Physiological Feedback Loops
In a recent blog at LifeHacker, James Cleere explores the importance of feedback loops for your body. By looking at the tallest person on record who ever lived, Robert Wadlow, had a serious issue with his internal feedback loops. His body grew at a pace without control over his hormones. The result was that he nearly reached nine feet in height before dying at the age of 23.
The body has physiological feedback loops that normally help prevent the hormones from running wild. However, when they are out of control, it can be fatal.
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Behavioral Feedback Loops
In the same way the body controls or fails to control hormone levels, your mind also attempts to keep things stable by developing behavioral feedback loops.
Feedback loops are not only at the core of human biology, but also at the center of human behavior. Like the biological processes mentioned above, psychological feedback loops often run unnoticed in the background of our daily lives. They can influence everything from how fast we drive to how frequently we take our medications to how often we check social media. In fact, I would say that feedback loops are the invisible forces that shape human behavior. – James Cleere
It should be clear that if you want to get control of your habits you will need to hack these loops. Though, building new positive habits or breaking old bad habits involves working the loops differently.
Two Key Feedback Loops
James Cleere explores two different feedback loops:
- Balancing Feedback Loops
- Reinforcing Feedback Loops
Balancing Feedback Loops
This method is great for dealing with bad habits. It involves setting a control over the behavior you wish to eliminate. It works like a thermostat that turns the heat on when the temperature gets too cold. A practical example of this for a bad habit would be setting a timer when you check your social media. Set the timer to 30 minutes and then when it goes off, you have used up that days “social media time.” The alternative is allowing your mind to decide when you are finished. By adding a control that has a trigger, you will be better suited to handle or limit the bad habit.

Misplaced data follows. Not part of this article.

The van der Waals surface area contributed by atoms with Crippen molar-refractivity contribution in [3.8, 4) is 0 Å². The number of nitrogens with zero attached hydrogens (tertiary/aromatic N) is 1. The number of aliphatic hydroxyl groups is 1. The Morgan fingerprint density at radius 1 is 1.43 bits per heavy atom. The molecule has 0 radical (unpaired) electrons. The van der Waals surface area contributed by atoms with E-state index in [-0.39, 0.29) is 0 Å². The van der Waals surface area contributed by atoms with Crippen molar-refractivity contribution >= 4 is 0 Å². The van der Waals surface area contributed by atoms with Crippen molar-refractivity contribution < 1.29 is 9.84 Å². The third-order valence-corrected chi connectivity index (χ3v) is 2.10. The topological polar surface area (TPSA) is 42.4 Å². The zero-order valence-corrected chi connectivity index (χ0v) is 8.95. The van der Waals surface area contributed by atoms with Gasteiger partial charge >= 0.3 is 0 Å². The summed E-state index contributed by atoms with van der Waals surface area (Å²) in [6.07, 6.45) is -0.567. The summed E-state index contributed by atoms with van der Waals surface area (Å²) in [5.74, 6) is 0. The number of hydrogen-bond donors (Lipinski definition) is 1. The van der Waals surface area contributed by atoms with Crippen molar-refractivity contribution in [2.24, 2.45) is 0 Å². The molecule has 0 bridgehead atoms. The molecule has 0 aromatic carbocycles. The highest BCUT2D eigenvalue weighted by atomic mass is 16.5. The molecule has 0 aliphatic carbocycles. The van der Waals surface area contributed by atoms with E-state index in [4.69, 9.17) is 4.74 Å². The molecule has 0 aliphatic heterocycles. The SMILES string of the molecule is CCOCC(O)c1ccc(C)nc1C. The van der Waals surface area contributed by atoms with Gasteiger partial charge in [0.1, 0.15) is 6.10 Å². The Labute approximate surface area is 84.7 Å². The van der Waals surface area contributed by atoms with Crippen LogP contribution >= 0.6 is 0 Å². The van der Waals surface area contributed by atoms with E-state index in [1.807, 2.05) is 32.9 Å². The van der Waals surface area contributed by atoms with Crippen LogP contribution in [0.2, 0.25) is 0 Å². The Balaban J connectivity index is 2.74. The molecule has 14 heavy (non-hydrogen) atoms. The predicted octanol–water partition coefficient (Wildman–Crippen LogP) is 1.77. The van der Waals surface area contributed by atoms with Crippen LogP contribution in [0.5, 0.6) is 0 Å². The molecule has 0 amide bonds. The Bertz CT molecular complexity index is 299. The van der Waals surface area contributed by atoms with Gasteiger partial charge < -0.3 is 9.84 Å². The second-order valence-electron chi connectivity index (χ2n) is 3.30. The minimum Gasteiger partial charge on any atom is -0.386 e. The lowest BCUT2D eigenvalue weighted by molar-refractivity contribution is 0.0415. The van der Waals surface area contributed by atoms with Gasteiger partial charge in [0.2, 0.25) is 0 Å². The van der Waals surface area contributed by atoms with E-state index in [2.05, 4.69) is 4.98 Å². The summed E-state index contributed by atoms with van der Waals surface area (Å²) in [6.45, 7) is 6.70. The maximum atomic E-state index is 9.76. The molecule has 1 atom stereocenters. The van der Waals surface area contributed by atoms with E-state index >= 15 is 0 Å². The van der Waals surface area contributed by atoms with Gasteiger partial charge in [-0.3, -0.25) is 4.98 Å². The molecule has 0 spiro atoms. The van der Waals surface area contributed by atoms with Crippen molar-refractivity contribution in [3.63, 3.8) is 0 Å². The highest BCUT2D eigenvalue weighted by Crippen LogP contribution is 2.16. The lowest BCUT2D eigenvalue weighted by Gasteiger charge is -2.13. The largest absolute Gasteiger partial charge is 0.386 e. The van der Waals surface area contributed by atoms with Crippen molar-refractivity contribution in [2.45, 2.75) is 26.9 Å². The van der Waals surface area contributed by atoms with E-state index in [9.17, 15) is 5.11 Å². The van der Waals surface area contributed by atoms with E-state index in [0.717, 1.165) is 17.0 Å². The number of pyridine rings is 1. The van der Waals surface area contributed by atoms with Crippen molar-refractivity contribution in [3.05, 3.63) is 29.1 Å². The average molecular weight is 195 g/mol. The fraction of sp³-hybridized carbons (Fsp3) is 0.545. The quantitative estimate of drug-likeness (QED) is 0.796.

Reinforcing Feedback Loops
This loop is excellent when trying to build new habits. The concept is simple. You establish a reward for completing a given behavior. When you exercise for 30 minutes a day you allow yourself to eat a small piece of chocolate for example. By setting an automatic reward positive behavior, you increase your chances you will develop a positive habit even when the reward is removed.
Short Circuiting Negative Reinforcing Feedback Loops
For negative habits, you may have a reinforcing loop in place. If you wish to crush the negative habit you will need to eliminate the reward in the loop with something negative. For example, if you have a problem with biting your nails, putting special no-bite liquid on your nails make them taste terrible. This method takes the pleasure from biting your nails and turns it negative. Without the reward in place for the loop, there is no longer a reinforcing feedback loop in place and willpower may be enough to break the habit.
I appreciate James Clear's conclusion that the key to mastering habits involves monitoring your internal feedback loops are already in place. By doing frequent monitoring and adjusting of these loops you can crack some of the most pernicious habits and find habits much easier to build. I explore these subjects and much more in my book on habits.
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